As United States Mint Director Nellie Tayloe Ross’s brainchild, she continually pushed the government to design and release a half dollar depicting Benjamin Franklin and the Liberty Bell. However, there was a law that required the reverse design of the US half dollar to include an eagle. Ross was so attached to the idea of depicting Franklin and the Liberty Bell that she sidestepped the spirit of the law, and while the law intended that the eagle be the main device, she relegated it to the right-hand field.
As a result, the Commission of Fine Arts (CFA) disapproved of the design. Disregarding this, Ross continued with the design and stated that the “public must accept it, like it or not.”
Due to the large numbers of Walking Liberty halves still in circulation resulting from inflated wartime production, the Mint struck limited numbers of the new Franklin half for the first several years. In fact, 1949 was the first year that the Franklin halves were struck at three different facilities: Philadelphia, Denver, and San Francisco. Only Denver and Philadelphia issued the half dollar in 1948. While the public saved the 1948 Franklins as first-year-of-issue pieces, the 1949 was not saved as frequently. This, coupled with the limited mintage, has led this type to be comparatively scarce.
The 1949 Franklin Half Dollar in Today’s Market
The main condition designation that regular strike Franklin halves can receive is FBL – Full Bell Lines. This refers to the condition of the bottom set of lines on the Liberty Bell. If the host coin can be certified as MS 60 or above, and the lines in question are “complete and uninterrupted”, then the coin will earn the FBL designation. While the 1949 halves are generally well struck, the lines can be obscured by planchet defects, by a particularly weak strike, or by simple circulation wear. This unique strike characteristic is relatively strict and even a small number of marks disrupting the lines will preclude a coin from receiving the FBL designation.
As with other strike characteristics, such as the Jefferson nickel’s Full Steps and the Mercury dime’s Full Bands, the FBL designation can earn a serious premium. Over the past several years, auction records show that in MS 63, pieces with the FBL designation can earn up to 200% the value of a standard MS 63 piece. In MS 65, while this premium can also be upwards of 200%, the price is generally subject to a premium closer to 25%. In the top population grade of MS 67, the premium grows dramatically in dollar value. For example, over the past 10 years, the average auction value of an MS 67 FBL stood at just over $10,000, while the auction record for a straight MS 67, set at a Heritage Auctions February 2005 sale, still stands at $6,325.
The Franklin Half series was and still is quite popular, with many contemporary collectors purchasing and saving rolls of BU pieces. As a result, no Franklin half, including the 1949, is truly rare in Mint State. While low-grade examples (Fair and below) are generally worth only melt, as a piece’s grade increases, its value does climb. From VF to AU 50, pieces can generally be purchased for $15 to $20. Certified low Mint State examples (MS 60 to MS 63) are currently selling for $40 to $55 and mid-Mint State examples (MS 64 to MS 65) selling for as much as $75 to $175. While slightly harder to find, collectors can regularly acquire certified MS 66 examples for $350 to $700 at auction. There are only 11 MS 67s and one MS 67+ (Regular and FBL) graded by both NGC and PCGS.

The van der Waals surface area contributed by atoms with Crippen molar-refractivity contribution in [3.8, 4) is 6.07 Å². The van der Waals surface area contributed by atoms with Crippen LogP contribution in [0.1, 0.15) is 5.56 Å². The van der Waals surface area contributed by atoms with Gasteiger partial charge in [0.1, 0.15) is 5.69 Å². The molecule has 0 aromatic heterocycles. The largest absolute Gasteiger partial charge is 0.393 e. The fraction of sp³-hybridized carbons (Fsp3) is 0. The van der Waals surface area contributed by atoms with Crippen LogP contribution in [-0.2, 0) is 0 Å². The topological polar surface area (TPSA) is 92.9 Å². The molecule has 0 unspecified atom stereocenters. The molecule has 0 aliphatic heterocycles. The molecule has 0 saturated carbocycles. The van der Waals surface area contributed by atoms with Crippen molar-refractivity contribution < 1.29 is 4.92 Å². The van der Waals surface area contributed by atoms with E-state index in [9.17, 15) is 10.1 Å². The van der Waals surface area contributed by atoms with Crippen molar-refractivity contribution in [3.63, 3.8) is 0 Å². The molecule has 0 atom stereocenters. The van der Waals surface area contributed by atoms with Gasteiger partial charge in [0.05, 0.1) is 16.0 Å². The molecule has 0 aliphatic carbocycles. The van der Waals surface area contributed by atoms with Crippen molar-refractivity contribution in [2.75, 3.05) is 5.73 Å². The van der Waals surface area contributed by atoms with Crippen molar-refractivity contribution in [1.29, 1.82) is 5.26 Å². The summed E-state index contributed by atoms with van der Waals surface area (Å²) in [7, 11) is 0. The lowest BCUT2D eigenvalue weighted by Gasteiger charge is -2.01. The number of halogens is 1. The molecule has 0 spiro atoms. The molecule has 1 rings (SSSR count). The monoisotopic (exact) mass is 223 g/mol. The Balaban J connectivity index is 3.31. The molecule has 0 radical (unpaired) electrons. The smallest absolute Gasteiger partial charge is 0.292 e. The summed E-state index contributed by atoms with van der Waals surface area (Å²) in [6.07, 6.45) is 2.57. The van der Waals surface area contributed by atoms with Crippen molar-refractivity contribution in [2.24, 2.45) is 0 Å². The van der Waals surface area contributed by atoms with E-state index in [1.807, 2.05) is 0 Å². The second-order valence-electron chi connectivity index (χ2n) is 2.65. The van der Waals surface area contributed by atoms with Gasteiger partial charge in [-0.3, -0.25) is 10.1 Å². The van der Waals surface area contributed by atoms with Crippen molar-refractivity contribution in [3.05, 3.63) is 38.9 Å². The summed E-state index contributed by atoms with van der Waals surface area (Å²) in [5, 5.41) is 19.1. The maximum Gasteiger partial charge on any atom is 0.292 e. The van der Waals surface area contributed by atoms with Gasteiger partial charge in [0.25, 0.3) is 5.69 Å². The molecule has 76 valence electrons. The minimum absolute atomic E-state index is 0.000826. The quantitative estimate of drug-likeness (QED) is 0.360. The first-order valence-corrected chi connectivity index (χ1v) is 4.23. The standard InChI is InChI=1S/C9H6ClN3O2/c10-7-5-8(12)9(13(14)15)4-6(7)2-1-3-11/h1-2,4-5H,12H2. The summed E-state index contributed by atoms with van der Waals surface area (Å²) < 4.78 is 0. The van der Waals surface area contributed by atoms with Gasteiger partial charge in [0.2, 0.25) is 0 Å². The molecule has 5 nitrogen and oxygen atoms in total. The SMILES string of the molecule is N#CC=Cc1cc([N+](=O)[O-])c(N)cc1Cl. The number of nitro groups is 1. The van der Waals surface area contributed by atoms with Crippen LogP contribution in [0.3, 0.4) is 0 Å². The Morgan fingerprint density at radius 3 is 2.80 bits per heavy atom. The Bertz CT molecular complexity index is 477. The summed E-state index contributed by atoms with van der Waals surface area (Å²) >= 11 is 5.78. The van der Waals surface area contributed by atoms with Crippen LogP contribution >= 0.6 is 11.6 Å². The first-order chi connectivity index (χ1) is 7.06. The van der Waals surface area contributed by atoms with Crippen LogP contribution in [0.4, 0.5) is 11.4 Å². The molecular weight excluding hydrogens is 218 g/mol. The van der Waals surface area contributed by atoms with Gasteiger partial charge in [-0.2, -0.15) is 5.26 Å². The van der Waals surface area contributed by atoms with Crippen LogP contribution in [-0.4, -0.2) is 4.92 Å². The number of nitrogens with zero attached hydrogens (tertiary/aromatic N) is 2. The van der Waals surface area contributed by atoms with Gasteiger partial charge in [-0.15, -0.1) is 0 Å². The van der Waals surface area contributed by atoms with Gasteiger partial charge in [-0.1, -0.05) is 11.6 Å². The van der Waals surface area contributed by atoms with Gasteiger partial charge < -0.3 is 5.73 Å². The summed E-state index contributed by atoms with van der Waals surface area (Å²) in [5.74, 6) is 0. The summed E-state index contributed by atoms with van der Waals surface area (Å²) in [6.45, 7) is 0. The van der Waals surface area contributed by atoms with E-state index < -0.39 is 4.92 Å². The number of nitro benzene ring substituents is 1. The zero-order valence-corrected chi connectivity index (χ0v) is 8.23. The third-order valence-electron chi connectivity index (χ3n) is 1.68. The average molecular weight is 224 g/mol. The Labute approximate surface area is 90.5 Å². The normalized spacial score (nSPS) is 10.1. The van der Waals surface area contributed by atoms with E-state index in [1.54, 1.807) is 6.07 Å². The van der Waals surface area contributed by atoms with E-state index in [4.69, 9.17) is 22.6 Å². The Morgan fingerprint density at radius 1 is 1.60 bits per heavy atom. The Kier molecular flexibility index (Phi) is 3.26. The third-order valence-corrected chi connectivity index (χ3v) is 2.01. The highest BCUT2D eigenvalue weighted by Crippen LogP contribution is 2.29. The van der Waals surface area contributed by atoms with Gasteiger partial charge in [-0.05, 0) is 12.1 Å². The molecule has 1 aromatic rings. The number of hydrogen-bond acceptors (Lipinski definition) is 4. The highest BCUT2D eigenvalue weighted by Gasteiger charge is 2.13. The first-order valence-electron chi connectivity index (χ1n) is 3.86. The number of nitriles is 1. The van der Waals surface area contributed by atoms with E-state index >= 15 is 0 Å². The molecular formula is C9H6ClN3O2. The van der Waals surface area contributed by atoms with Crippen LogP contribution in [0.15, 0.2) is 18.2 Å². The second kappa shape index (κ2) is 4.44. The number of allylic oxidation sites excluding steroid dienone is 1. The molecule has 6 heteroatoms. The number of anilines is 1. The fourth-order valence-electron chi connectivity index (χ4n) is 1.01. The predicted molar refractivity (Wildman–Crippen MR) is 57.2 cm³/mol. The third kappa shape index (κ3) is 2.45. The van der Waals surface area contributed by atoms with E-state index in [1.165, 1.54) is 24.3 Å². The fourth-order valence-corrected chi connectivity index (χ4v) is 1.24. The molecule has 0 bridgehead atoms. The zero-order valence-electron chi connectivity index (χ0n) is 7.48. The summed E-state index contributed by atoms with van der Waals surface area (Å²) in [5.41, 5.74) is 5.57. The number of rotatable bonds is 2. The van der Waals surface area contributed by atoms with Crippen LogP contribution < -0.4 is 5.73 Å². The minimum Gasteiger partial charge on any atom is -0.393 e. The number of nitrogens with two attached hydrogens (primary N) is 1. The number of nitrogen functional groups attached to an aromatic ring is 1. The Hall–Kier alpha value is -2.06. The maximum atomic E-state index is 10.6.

It is interesting to note that both the obverse and reverse designs of the Franklin half dollar were rejected by the CFA. The Treasury Department ignored this recommendation and approved the design anyway. In this instance, it seems that the CFA got it wrong. The Franklin half dollar design, despite being simple in concept, became an iconic exemplar of modern U.S. coinage, with the coin’s frosted Cameo Proof strikings being highly coveted by collectors.
Chief Engraver John R. Sinnock designed both sides of Franklin half dollar. His obverse design was based on Jean Antoine Houdon’s 18th-century bust of Franklin. The date (1949) appears in the lower-right of the obverse, while IN GOD WE TRUST curves beneath Franklin and LIBERTY curves around the top above Franklin. The designer’s initials (JRS) are located at the truncation of Franklin’s bust.
Sinnock and future Chief Engraver Gilroy Roberts designed the reverse, which depicts the Liberty Bell and a small eagle (mandated by law) at right.
UNITED STATES OF AMERICA arcs above the Liberty Bell while the denomination HALF DOLLAR curves beneath it. E PLURIBUS UNUM appears to the left of the bell and an eagle, its wings spread, stands to its right. Two sets of three parallel horizontal lines encircle the base and bottom of the bell, a key grading diagnostic indicative of strike quality.
Coins struck at the Denver and San Francisco Mints exhibit a small mintmark above the wooden beam holding the Liberty Bell, below STATES in UNITED STATES OF AMERICA. The Franklin half dollars struck at the Philadelphia Mint were not struck with a mintmark.
The edge of the 1949 Franklin half dollar is reeded.
From 1925 through 1947, John R. Sinnock was the eighth Chief Engraver of the United States Mint. He is best known for the designs of the Roosevelt dime and the Franklin half dollar.
Gilroy Roberts was the ninth Chief Engraver of the U.S. Mint, serving from 1948-1965. He is best remembered for his design of the Kennedy half dollar obverse.
|Year Of Issue:||1949|
|Mint Mark:||None (Philadelphia)|
|Alloy:||90% Silver, 10% Copper|
|OBV Designer||John R. Sinnock|
|REV Designer||John R. Sinnock | Gilroy Roberts|
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